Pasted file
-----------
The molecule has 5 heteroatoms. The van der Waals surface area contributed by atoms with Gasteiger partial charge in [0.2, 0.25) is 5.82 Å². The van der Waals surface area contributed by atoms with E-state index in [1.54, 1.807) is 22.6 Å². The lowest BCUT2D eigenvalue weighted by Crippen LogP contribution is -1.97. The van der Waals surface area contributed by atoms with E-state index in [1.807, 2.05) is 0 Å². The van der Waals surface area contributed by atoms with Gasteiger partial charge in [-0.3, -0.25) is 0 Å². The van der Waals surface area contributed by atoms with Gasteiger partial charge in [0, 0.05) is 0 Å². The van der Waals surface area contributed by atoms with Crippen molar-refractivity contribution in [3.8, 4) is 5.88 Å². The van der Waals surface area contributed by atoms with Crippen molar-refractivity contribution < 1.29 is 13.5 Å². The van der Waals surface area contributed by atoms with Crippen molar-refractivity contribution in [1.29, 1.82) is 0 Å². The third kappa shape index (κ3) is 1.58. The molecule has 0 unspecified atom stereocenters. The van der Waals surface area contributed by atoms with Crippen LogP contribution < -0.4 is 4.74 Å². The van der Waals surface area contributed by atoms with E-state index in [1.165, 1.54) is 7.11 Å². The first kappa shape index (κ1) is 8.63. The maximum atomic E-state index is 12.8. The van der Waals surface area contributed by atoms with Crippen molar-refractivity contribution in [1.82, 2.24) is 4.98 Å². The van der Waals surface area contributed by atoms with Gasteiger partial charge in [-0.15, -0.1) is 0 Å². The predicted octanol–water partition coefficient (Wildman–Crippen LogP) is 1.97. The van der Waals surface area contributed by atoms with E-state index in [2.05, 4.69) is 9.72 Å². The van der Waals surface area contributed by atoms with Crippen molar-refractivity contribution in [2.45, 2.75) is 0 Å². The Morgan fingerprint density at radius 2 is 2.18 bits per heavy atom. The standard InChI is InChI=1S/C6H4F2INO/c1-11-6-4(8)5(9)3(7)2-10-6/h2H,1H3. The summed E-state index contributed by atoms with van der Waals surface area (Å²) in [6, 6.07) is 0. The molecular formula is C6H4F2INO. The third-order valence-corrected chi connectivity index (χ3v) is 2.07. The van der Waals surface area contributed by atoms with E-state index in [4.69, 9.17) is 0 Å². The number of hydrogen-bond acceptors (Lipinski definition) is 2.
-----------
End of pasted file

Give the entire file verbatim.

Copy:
The molecule has 5 heteroatoms. The van der Waals surface area contributed by atoms with Gasteiger partial charge in [0.2, 0.25) is 5.82 Å². The van der Waals surface area contributed by atoms with E-state index in [1.54, 1.807) is 22.6 Å². The lowest BCUT2D eigenvalue weighted by Crippen LogP contribution is -1.97. The van der Waals surface area contributed by atoms with E-state index in [1.807, 2.05) is 0 Å². The van der Waals surface area contributed by atoms with Gasteiger partial charge in [-0.3, -0.25) is 0 Å². The van der Waals surface area contributed by atoms with Gasteiger partial charge in [0, 0.05) is 0 Å². The van der Waals surface area contributed by atoms with Crippen molar-refractivity contribution in [3.8, 4) is 5.88 Å². The van der Waals surface area contributed by atoms with Crippen molar-refractivity contribution < 1.29 is 13.5 Å². The van der Waals surface area contributed by atoms with Crippen molar-refractivity contribution in [1.29, 1.82) is 0 Å². The third kappa shape index (κ3) is 1.58. The molecule has 0 unspecified atom stereocenters. The van der Waals surface area contributed by atoms with Crippen LogP contribution < -0.4 is 4.74 Å². The van der Waals surface area contributed by atoms with E-state index in [1.165, 1.54) is 7.11 Å². The first kappa shape index (κ1) is 8.63. The maximum atomic E-state index is 12.8. The van der Waals surface area contributed by atoms with Crippen molar-refractivity contribution in [1.82, 2.24) is 4.98 Å². The van der Waals surface area contributed by atoms with Gasteiger partial charge in [-0.15, -0.1) is 0 Å². The predicted octanol–water partition coefficient (Wildman–Crippen LogP) is 1.97. The van der Waals surface area contributed by atoms with E-state index in [2.05, 4.69) is 9.72 Å². The van der Waals surface area contributed by atoms with Crippen molar-refractivity contribution in [2.45, 2.75) is 0 Å². The Morgan fingerprint density at radius 2 is 2.18 bits per heavy atom. The standard InChI is InChI=1S/C6H4F2INO/c1-11-6-4(8)5(9)3(7)2-10-6/h2H,1H3. The summed E-state index contributed by atoms with van der Waals surface area (Å²) in [6, 6.07) is 0. The molecular formula is C6H4F2INO. The third-order valence-corrected chi connectivity index (χ3v) is 2.07. The van der Waals surface area contributed by atoms with E-state index in [4.69, 9.17) is 0 Å². The number of hydrogen-bond acceptors (Lipinski definition) is 2.